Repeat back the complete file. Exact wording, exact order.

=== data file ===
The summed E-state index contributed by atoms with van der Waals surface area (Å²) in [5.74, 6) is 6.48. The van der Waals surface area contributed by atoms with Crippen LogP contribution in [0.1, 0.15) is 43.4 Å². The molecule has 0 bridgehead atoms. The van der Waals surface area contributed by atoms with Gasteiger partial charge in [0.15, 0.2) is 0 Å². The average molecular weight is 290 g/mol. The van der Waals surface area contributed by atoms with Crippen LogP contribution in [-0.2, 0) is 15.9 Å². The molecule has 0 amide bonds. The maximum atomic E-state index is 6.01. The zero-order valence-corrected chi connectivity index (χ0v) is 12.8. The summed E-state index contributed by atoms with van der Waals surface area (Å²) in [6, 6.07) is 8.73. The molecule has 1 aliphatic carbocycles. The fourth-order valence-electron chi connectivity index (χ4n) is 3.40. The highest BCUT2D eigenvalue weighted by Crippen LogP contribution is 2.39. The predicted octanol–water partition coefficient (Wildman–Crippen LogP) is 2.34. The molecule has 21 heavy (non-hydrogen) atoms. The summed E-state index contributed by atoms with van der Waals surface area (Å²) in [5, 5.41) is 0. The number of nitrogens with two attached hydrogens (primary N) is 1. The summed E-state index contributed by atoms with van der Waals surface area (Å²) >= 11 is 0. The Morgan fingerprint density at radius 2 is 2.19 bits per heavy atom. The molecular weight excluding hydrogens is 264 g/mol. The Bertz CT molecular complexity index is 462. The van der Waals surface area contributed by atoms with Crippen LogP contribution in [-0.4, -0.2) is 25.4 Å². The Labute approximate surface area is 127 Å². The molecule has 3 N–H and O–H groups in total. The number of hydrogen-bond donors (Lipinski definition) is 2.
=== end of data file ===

The summed E-state index contributed by atoms with van der Waals surface area (Å²) in [5.74, 6) is 6.48. The van der Waals surface area contributed by atoms with Crippen LogP contribution in [0.1, 0.15) is 43.4 Å². The molecule has 0 bridgehead atoms. The van der Waals surface area contributed by atoms with Gasteiger partial charge in [0.15, 0.2) is 0 Å². The average molecular weight is 290 g/mol. The van der Waals surface area contributed by atoms with Crippen LogP contribution in [-0.2, 0) is 15.9 Å². The molecule has 0 amide bonds. The maximum atomic E-state index is 6.01. The zero-order valence-corrected chi connectivity index (χ0v) is 12.8. The summed E-state index contributed by atoms with van der Waals surface area (Å²) in [6, 6.07) is 8.73. The molecule has 1 aliphatic carbocycles. The fourth-order valence-electron chi connectivity index (χ4n) is 3.40. The highest BCUT2D eigenvalue weighted by Crippen LogP contribution is 2.39. The predicted octanol–water partition coefficient (Wildman–Crippen LogP) is 2.34. The molecule has 21 heavy (non-hydrogen) atoms. The summed E-state index contributed by atoms with van der Waals surface area (Å²) in [5, 5.41) is 0. The number of nitrogens with two attached hydrogens (primary N) is 1. The summed E-state index contributed by atoms with van der Waals surface area (Å²) >= 11 is 0. The Morgan fingerprint density at radius 2 is 2.19 bits per heavy atom. The molecular weight excluding hydrogens is 264 g/mol. The Bertz CT molecular complexity index is 462. The van der Waals surface area contributed by atoms with Crippen LogP contribution in [-0.4, -0.2) is 25.4 Å². The Labute approximate surface area is 127 Å². The molecule has 3 N–H and O–H groups in total. The number of hydrogen-bond donors (Lipinski definition) is 2.